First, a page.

Windows and Doors

Hanukkah 2009 begins Friday December 11 at sundown. What does Hanukkah, also spelled Chanukah, mean? What is the holiday all about? How can we have fun celebrating it? What’s a Menorah and how is it properly lit? What are latkes and where can a good recipe for this traditional Chanukah food be found? The answers to these questions are all right here!
1. What does Chanukah mean? The word Chanukah means dedication. It refers to the re-dedication and re-opening, in the year 164 Before the Common Era, of the Temple that stood in Jerusalem until the year 70 of the Common Era. Temple worship had been interrupted by a war between local Jews and colonial forces from the Seleucid empire to the north and east.
2. This Chanukah, liberate yourself spiritually. Whether you are Jewish or not, take a moment to consider those things to which you are dedicated. To what might you re-dedicate yourself with renewed commitment? To whom can you turn for support in doing so? As you do this, you will be following in the footsteps of Judah Maccabbee and the other ancient Chanukah heroes who asked those very questions, and found spiritual liberation when they answered them.
3. What is Chanukah all about? There are many versions of the story, they all involve miracles, and they all suggest that miracles are closer than we often imagine. The Talmud teaches, the miracle was that a small jar of oil used to light the Temple’s menorah (candelabrum) lasted eight days instead of only one. What resource, skill or passion lies within you, like the oil in the jar, just waiting to be released? Try letting it out and don’t be surprised if miracles happen!
4. How is the Menorah, or Chanukiah, lit?

Each night, in every home, on each of the eight nights of the holiday, at least one menorah is lit. Starting with a single light plus one used for kindling it, and adding one more on each succeeding night, the nine-branched candlestick is lit at sunset. Candles are added from right to left, like Hebrew is read, but we light from left to right – celebrating the new miracle of continued light on each successive night. The blessings that are recited include praising the One who provides the opportunity to light the lights, and praising the One who not only made miracles “then”, but makes them now.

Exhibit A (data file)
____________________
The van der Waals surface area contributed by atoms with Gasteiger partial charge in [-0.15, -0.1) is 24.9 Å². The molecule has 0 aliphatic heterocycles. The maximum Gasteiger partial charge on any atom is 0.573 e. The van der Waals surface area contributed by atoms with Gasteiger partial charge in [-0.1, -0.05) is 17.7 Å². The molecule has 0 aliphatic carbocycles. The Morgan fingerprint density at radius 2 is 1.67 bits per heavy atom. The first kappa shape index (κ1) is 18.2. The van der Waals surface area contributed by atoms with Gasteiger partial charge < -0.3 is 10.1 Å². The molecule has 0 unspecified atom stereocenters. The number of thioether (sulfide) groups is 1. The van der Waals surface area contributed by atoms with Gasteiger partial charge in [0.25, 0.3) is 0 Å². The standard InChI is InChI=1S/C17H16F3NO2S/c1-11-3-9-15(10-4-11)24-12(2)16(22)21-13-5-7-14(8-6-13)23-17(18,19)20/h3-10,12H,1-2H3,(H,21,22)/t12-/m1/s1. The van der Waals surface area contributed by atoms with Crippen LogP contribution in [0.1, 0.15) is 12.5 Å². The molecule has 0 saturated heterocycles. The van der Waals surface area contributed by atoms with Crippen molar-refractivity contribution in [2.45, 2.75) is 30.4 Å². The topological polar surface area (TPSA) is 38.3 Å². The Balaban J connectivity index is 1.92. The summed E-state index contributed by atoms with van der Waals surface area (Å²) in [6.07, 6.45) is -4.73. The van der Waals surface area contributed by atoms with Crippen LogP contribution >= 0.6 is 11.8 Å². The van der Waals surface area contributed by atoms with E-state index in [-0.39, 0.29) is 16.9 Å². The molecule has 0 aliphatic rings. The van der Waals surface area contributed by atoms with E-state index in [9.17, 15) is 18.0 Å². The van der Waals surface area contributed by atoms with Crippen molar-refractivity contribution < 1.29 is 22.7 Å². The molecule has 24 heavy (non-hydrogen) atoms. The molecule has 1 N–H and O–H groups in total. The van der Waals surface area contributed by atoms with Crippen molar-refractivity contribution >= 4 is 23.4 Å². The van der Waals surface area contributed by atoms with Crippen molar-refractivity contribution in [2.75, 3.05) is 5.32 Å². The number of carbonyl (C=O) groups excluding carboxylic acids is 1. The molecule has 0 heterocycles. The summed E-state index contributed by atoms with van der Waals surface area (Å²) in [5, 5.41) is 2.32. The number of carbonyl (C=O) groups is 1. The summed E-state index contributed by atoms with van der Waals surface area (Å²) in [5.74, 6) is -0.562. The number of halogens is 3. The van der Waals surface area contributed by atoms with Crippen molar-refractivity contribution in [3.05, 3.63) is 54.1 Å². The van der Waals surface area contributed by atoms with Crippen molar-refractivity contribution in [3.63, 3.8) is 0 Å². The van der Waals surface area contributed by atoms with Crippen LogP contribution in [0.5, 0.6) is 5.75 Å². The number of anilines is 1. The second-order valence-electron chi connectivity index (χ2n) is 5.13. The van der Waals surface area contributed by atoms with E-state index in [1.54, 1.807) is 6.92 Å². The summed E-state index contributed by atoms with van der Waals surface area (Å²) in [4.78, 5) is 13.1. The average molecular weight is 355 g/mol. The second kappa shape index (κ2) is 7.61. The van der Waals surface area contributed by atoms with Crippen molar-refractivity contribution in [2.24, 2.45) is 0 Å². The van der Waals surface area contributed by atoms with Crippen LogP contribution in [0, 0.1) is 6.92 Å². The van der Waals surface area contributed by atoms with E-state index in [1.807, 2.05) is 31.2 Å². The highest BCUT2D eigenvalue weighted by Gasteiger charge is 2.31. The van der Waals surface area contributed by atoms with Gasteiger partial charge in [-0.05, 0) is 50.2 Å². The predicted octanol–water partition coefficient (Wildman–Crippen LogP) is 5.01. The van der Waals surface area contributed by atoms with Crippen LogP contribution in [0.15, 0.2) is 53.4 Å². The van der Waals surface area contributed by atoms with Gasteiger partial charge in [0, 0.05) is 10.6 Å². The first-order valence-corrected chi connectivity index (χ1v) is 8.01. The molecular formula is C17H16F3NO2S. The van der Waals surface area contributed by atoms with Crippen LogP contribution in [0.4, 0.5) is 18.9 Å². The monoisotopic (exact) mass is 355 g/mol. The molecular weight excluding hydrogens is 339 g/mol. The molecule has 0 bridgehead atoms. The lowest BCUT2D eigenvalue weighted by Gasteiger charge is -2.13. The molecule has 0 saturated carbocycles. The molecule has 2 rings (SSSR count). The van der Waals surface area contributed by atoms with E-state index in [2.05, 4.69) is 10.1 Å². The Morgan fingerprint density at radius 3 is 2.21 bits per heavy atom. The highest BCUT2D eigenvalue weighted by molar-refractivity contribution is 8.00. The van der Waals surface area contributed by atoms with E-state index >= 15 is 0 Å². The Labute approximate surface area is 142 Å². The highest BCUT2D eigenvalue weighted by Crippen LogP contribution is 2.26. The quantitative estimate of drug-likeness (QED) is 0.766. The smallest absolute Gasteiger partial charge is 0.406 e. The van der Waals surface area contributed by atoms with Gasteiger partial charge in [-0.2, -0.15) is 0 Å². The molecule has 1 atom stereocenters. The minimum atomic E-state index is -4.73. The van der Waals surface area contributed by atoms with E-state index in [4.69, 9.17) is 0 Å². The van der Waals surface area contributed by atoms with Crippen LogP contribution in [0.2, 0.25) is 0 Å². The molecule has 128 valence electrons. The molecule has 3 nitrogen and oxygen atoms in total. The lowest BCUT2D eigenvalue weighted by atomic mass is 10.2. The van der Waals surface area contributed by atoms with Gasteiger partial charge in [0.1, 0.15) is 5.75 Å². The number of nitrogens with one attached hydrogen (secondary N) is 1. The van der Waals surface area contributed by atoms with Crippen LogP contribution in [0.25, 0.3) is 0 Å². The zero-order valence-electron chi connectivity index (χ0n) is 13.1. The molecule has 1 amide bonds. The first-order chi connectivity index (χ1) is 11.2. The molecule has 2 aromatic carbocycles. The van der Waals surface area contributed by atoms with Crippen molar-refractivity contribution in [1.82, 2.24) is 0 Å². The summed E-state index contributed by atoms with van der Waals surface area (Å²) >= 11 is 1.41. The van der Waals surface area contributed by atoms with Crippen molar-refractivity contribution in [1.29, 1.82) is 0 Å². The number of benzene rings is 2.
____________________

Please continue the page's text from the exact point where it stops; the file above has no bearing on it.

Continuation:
5. Seeing the miracles all around us is the surest way to find new and even greater miracles in our lives. What Miracles have you witnessed this year? They don’t have to be supernatural or even all that big to count, they simply have to give you that sense that something unexpectedly wonderful happened. Share the stories of those miracles you have seen and I promise that more will come into your life.
6. Break out the gifts and let the games begin! Chanukah gift giving is a beautiful tradition practiced for many centuries at least. They don’t need to be big, but it’s never bad to share something with someone you love. And playing dreidel, the spinning top game is also traditional. But whether it’s dreidel or scrabble, try getting down on the floor with those younger than yourself and playing a game – it’s a gift you can give yourself this Chanukah.
7. Fry, fry again. On Chanukah the classic dishes are all about the oil. Recalling the oil that burns in the Menorah, fried foods are traditional on Chanukah and none more so than latkes – potato pancakes. Grate a few Idaho potatoes, squeeze out as much liquid from them as you can, add a finely minced small onion, a beaten egg for each 2-3 potatoes, a few tablespoons of flour to same, and salt and pepper to taste. Heat a quarter inch of oil in a pan and when it’s almost smoking, add spoonfuls of the mixture to the oil. Don’t crowd the pan and don’t move the cakes until they are fully cooked on the bottom. Fry the other side, remove from the heat and top as you like. Applesauce or sour cream are good choices.
8. Share the joy. Whether in person, on the phone or on-line, let Chanukah be your “excuse” to reconnect with a friend or members of your family. The light and warmth of the holiday candles are something we all need, and we will actually have more of each when we share them with others. Perhaps that is the greatest Chanukah miracle off all – the awareness that like the oil in that ancient jar found in the Temple, the more joy is shared with others, the more there seems to be for us.

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